To know China, you must know “guanxi.” Lexically, it is a relationship or connection, but it means more than that. It contains important cultural implications that no single English word can explain.
In China, guanxi is the key to success, be it in business, politics or any field that requires people-to-people relationships. The Chinese understand guanxi as the art of networking in their own fashion. To them, guanxi is exchanging favors for a common interest. “If you scratch my back, maybe I will scratch yours.”
“If you approach guanxi from a business or technical perspective in a matter-of-fact manner, you will soon hit a limit. The basic tenet of guanxi is being truthful to others. You have to stick to it,” said Kim Man-ki, author of a guide book for those who plan to do business in China, “Mr. Hong Becomes a China Genius.”
|Author Kim Man-ki|
The book is the latest part of the “Mr. Hong” series published by Dasan Books. The series deals with various topics through storytelling for beginners. It is essentially a Korean version of the U.S. “For Dummies Series.” The “Mr. Hong” series is divided into 18 topics including accounting, the Japanese, golf and dating.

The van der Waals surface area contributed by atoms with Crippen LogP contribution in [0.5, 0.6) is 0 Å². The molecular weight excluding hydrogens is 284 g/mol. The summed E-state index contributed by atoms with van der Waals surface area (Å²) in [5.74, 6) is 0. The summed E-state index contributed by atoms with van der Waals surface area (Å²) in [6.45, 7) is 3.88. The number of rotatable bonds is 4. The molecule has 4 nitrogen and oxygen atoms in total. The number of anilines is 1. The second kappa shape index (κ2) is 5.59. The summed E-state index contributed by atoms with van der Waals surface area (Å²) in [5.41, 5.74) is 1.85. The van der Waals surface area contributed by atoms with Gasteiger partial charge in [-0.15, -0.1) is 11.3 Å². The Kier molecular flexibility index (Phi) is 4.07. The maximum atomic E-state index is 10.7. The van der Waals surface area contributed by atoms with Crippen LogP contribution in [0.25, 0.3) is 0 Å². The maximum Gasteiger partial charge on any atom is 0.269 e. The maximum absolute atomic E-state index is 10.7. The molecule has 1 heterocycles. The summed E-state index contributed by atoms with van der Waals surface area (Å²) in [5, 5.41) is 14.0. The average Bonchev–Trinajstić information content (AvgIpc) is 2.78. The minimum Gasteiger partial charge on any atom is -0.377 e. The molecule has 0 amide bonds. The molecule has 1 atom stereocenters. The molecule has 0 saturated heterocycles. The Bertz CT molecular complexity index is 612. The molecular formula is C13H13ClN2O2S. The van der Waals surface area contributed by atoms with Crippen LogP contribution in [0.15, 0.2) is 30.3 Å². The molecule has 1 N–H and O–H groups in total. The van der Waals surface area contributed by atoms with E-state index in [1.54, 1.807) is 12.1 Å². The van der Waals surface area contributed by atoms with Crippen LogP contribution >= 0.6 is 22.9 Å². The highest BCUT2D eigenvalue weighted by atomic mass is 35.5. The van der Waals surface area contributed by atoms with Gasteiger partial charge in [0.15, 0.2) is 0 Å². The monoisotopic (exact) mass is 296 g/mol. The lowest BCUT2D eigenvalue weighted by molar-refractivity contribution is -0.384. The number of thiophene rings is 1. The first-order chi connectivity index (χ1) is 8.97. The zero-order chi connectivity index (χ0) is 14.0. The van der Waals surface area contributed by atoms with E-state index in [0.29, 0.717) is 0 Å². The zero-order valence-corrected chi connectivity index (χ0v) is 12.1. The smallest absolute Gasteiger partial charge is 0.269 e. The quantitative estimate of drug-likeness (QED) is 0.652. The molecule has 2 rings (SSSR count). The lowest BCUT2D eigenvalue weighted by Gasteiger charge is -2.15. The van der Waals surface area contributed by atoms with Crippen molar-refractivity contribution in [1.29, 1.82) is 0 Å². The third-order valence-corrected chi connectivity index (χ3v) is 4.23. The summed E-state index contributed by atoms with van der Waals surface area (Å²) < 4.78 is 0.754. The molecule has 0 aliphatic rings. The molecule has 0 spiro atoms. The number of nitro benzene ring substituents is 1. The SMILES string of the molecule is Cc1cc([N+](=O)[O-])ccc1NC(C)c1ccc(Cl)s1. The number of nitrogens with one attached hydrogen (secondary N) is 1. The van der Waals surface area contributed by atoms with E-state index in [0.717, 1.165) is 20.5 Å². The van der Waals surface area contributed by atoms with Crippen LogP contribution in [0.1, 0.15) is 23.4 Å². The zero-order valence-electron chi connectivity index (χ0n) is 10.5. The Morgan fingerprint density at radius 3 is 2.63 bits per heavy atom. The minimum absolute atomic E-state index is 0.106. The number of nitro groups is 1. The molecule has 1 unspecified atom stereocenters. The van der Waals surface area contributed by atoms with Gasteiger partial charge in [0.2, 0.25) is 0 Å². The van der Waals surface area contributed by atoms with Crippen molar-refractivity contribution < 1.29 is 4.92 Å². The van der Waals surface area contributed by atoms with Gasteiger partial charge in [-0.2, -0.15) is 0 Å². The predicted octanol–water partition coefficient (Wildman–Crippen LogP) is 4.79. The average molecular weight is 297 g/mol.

The author weaves his 20 years of study and business in China into “Mr. Hong Becomes a China Genius,” in which Mr. Hong, an MBA graduate from the U.S., tries to do business in China.
The book consists of two volumes.
The first volume describes how Hong steps into the Chinese business community and what he experiences in adapting to its culture, as well as providing tips on how to start a business. The second volume tells the story of what Hong undergoes in expanding his coffee business in China.
The author advises readers to respect and understand Chinese people and their culture.
“For most Chinese people, building a close friendship comes first, then they talk about business,” said Kim. “But many Koreans tend to push the notorious ‘ppali ppali’ (Korean word for quickly, quickly) when entering into a business relationship with Chinese people. This often leads to an early failure. Keep in mind that Chinese people enjoy taking things slowly and carefully, especially in forming guanxi.”
Kim says that guanxi comes in two kinds: shallow guanxi and deep guanxi.
“Acquiring a business license or permission is simple shallow guanxi,” the book says. “In order to do business properly, deep guanxi is crucial. Guanxi does not develop in a single day or over a glass of alcohol.”
In 1992 when China and South Korea established diplomatic ties, the author left for Beijing as the first Korean student to study at Peking University. He received a master’s degree from the London School of Economics and a Ph.D. on Chinese economy from Hankuk University of Foreign Studies in Korea. He currently heads an investment company in Liaoning, China and teaches at Sookmyung Women’s University.
“Forming good guanxi is not easy. But once you form strong guanxi, that connection will lead to another. That’s the way you do business in China,” Kim said in the book.
“Mr. Hong Becomes a China Genius,” will help readers understand the unique culture centered on guanxi and business dynamics in China.
By Ahn Sung-mi (firstname.lastname@example.org